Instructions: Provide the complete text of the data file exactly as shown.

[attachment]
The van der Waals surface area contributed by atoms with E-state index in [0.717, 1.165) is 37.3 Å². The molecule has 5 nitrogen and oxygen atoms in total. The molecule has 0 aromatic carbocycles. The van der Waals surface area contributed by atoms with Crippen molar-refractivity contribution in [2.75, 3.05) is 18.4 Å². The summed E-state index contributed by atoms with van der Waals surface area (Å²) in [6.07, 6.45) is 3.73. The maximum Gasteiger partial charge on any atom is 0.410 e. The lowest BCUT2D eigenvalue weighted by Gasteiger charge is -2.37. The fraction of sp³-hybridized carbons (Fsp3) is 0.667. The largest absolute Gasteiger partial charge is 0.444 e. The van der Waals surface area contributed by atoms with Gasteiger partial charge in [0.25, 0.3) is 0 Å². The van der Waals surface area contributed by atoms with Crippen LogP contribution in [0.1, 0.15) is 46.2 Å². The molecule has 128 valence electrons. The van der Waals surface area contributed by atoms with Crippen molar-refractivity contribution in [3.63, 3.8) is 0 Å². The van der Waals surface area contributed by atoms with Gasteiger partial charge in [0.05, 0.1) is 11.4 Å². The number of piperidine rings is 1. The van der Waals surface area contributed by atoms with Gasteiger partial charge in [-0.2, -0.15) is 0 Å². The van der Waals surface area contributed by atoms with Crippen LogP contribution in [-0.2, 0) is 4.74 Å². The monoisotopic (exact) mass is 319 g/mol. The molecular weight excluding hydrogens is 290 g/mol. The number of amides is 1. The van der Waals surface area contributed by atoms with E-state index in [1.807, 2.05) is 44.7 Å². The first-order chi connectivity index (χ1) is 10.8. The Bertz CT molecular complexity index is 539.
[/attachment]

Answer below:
The van der Waals surface area contributed by atoms with E-state index in [0.717, 1.165) is 37.3 Å². The molecule has 5 nitrogen and oxygen atoms in total. The molecule has 0 aromatic carbocycles. The van der Waals surface area contributed by atoms with Crippen molar-refractivity contribution in [2.75, 3.05) is 18.4 Å². The summed E-state index contributed by atoms with van der Waals surface area (Å²) in [6.07, 6.45) is 3.73. The maximum Gasteiger partial charge on any atom is 0.410 e. The lowest BCUT2D eigenvalue weighted by Gasteiger charge is -2.37. The fraction of sp³-hybridized carbons (Fsp3) is 0.667. The largest absolute Gasteiger partial charge is 0.444 e. The van der Waals surface area contributed by atoms with Gasteiger partial charge in [0.25, 0.3) is 0 Å². The van der Waals surface area contributed by atoms with Crippen LogP contribution in [0.1, 0.15) is 46.2 Å². The molecule has 128 valence electrons. The van der Waals surface area contributed by atoms with Crippen molar-refractivity contribution in [3.63, 3.8) is 0 Å². The van der Waals surface area contributed by atoms with Gasteiger partial charge in [0.05, 0.1) is 11.4 Å². The number of piperidine rings is 1. The van der Waals surface area contributed by atoms with Gasteiger partial charge in [-0.2, -0.15) is 0 Å². The van der Waals surface area contributed by atoms with Crippen LogP contribution in [-0.2, 0) is 4.74 Å². The monoisotopic (exact) mass is 319 g/mol. The molecular weight excluding hydrogens is 290 g/mol. The number of amides is 1. The van der Waals surface area contributed by atoms with E-state index in [1.807, 2.05) is 44.7 Å². The first-order chi connectivity index (χ1) is 10.8. The Bertz CT molecular complexity index is 539.